Aviation Accidents and Incidents in Spain Tenerife Airport Disaster, 1966 Palomares B-52 Crash, Spanair Flight 5022, Boac Flight 777
Please note that the content of this book primarily consists of articles available from Wikipedia or other free sources online. Pages: 30. Chapters: Victims of aviation accidents or incidents in Spain, Tenerife airport disaster, BOAC Flight 777, More...
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Publisher: General Books LLC
Size: 6.00" wide x 9.00" long x 0.18" tall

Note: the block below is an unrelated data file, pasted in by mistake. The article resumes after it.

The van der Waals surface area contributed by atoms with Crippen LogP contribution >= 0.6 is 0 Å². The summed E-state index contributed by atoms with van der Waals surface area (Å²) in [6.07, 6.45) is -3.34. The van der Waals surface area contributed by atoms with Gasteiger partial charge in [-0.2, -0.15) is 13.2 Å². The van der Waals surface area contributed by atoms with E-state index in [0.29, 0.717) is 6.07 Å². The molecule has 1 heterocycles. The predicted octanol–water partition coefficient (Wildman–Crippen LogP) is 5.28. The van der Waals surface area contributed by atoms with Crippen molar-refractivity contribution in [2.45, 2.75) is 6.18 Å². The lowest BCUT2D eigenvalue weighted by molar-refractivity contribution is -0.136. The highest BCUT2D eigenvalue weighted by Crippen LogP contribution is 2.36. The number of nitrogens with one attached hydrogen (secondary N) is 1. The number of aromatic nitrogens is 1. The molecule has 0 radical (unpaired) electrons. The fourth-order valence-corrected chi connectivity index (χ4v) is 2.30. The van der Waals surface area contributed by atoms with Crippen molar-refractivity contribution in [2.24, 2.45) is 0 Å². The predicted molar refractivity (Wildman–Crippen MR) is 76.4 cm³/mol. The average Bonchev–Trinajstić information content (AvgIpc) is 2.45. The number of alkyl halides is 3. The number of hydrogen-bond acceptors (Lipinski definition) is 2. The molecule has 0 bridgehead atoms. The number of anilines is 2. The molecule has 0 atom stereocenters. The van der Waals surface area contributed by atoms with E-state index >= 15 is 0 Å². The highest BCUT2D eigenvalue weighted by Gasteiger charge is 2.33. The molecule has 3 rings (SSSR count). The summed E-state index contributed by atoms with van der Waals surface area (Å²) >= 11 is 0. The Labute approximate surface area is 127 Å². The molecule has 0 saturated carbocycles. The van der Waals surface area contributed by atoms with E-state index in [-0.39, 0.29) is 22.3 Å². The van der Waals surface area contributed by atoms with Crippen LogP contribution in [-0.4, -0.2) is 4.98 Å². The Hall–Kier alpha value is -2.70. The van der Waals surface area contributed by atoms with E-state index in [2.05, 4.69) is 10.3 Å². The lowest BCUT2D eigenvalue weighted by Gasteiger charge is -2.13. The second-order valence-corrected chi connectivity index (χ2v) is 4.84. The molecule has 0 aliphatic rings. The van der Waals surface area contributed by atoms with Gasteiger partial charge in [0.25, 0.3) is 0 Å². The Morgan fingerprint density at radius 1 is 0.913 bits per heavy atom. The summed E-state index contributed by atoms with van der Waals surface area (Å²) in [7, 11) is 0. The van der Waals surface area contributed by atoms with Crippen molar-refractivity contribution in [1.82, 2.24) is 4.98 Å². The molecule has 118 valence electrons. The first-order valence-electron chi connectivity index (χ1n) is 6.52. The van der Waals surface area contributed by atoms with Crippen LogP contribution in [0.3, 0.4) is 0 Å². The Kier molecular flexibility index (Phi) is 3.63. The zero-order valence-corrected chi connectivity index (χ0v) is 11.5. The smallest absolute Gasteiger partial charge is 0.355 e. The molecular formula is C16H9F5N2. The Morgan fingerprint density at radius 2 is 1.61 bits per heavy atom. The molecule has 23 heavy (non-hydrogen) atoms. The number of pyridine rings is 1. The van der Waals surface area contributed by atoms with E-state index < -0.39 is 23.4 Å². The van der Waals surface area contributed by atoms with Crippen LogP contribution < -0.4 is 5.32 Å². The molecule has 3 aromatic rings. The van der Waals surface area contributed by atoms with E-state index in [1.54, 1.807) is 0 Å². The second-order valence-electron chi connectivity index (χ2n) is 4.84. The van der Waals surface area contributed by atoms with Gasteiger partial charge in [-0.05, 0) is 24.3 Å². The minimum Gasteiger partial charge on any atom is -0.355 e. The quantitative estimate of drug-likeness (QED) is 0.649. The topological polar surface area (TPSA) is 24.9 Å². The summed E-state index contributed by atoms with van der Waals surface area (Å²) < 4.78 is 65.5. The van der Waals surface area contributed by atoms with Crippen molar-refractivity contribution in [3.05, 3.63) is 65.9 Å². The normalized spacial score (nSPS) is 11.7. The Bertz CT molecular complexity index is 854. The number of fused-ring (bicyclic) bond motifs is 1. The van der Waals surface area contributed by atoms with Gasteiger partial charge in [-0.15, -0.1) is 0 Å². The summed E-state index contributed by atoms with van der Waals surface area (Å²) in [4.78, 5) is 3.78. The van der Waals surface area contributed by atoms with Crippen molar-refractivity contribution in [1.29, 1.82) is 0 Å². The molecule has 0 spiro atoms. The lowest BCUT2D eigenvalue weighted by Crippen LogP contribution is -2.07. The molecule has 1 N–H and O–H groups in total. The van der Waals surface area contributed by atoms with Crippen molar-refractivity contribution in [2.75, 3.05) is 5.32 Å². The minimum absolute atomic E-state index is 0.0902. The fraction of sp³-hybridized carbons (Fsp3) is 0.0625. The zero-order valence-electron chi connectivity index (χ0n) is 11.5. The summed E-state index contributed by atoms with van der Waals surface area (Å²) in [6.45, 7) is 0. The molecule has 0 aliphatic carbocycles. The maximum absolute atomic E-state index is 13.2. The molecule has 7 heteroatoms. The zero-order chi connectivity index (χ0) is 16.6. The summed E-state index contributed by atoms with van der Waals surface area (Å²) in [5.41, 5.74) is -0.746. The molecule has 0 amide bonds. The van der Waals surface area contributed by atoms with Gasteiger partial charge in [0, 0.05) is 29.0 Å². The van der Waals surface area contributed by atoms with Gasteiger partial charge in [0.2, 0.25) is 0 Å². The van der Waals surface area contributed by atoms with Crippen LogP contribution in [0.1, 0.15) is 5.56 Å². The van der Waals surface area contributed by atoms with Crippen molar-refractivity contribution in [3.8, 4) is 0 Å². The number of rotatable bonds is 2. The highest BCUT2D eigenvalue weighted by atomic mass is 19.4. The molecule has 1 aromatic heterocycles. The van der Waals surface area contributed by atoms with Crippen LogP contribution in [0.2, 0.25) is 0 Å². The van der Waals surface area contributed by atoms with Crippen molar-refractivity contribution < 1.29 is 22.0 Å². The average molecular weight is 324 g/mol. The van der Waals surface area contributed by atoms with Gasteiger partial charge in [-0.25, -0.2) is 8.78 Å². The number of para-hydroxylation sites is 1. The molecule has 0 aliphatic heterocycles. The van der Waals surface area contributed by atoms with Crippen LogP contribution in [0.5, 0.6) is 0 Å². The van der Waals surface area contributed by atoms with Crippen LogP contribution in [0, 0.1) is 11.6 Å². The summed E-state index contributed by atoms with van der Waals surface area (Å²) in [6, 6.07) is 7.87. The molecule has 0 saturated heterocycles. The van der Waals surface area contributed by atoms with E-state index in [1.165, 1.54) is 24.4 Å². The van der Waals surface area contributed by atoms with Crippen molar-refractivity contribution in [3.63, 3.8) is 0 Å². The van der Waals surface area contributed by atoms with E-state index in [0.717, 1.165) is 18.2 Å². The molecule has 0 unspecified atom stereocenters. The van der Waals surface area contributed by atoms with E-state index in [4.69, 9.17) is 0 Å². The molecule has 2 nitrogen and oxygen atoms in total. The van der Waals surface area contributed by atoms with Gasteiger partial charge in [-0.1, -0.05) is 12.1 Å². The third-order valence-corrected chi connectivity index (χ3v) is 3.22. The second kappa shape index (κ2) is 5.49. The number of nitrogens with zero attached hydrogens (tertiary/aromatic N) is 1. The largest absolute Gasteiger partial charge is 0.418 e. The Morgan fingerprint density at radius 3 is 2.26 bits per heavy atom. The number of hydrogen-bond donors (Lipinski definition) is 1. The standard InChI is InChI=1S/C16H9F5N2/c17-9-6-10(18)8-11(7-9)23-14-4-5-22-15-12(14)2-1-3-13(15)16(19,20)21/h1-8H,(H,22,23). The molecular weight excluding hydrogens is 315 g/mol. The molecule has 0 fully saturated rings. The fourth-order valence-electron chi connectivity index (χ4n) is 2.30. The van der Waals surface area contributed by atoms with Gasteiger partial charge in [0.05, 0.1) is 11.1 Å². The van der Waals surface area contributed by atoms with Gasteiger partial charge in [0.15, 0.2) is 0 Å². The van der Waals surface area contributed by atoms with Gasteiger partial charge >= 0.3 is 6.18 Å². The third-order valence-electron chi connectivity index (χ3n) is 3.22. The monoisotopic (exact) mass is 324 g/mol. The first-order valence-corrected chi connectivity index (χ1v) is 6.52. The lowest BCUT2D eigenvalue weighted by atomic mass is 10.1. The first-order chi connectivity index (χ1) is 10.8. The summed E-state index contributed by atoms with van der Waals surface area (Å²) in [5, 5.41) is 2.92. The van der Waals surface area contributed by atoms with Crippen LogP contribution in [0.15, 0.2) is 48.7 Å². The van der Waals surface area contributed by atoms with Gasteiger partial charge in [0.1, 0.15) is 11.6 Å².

Please note that the content of this book primarily consists of articles available from Wikipedia or other free sources online. Pages: 30. Chapters: Victims of aviation accidents or incidents in Spain, Tenerife airport disaster, BOAC Flight 777, Spanair Flight 5022, 1966 Palomares B-52 crash, Britannia Airways Flight 226A, A. P. Hamann, Jacob Veldhuyzen van Zanten, Emilio Mola, Alejandro Maclean, Ramon Franco, Diego Marin Aguilera, Jorge Ibarguengoitia, Binter Mediterraneo Flight 8261, Eve Meyer, Avianca Flight 011, KLM Flight 1673, Joaquin Garcia Morato, Dan-Air Flight 1008, Spantax Flight 995, Angel Rama, Fanny Cano, Manuel Scorza, Iberia Airlines Flight 610, PauknAir Flight 4101, Aviaco Flight 118, Joaquin Blume, 2008 Spain Pilatus PC-6 crash, Iberia Flight 401, Gregorio Lopez-Bravo y Castro. Excerpt: BOAC Flight 777-A, a scheduled British Overseas Airways Corporation civilian airline flight on 1 June 1943 from Portela Airport in Lisbon, Portugal to Whitchurch Airport near Bristol, United Kingdom, was attacked by eight German Junkers Ju 88s and crashed into the Bay of Biscay, killing 17 "souls on board" including several notable passengers, most prominent being actor Leslie Howard. Theories abound that the aircraft, a Douglas DC-3, was attacked because the Germans believed that British Prime Minister Winston Churchill was aboard. Other theories suggest the DC-3 was targeted because several passengers, including Howard, were British spies. During the Second World War, British and German civilian aircraft operated out of the same facilities at Portela and the incoming and outgoing traffic was watched by Allied and Axis spies. The Lisbon-Whitchurch route frequently carried agents and escaped POWs to Britain. While aircraft flying the Lisbon-Whitchurch route had been left unmolested at the beginning of the war, and both Allied and Axis powers respected the neutrality of Portugal, the air war over the Bay of Biscay, north of Spain and off the west coast of France, ...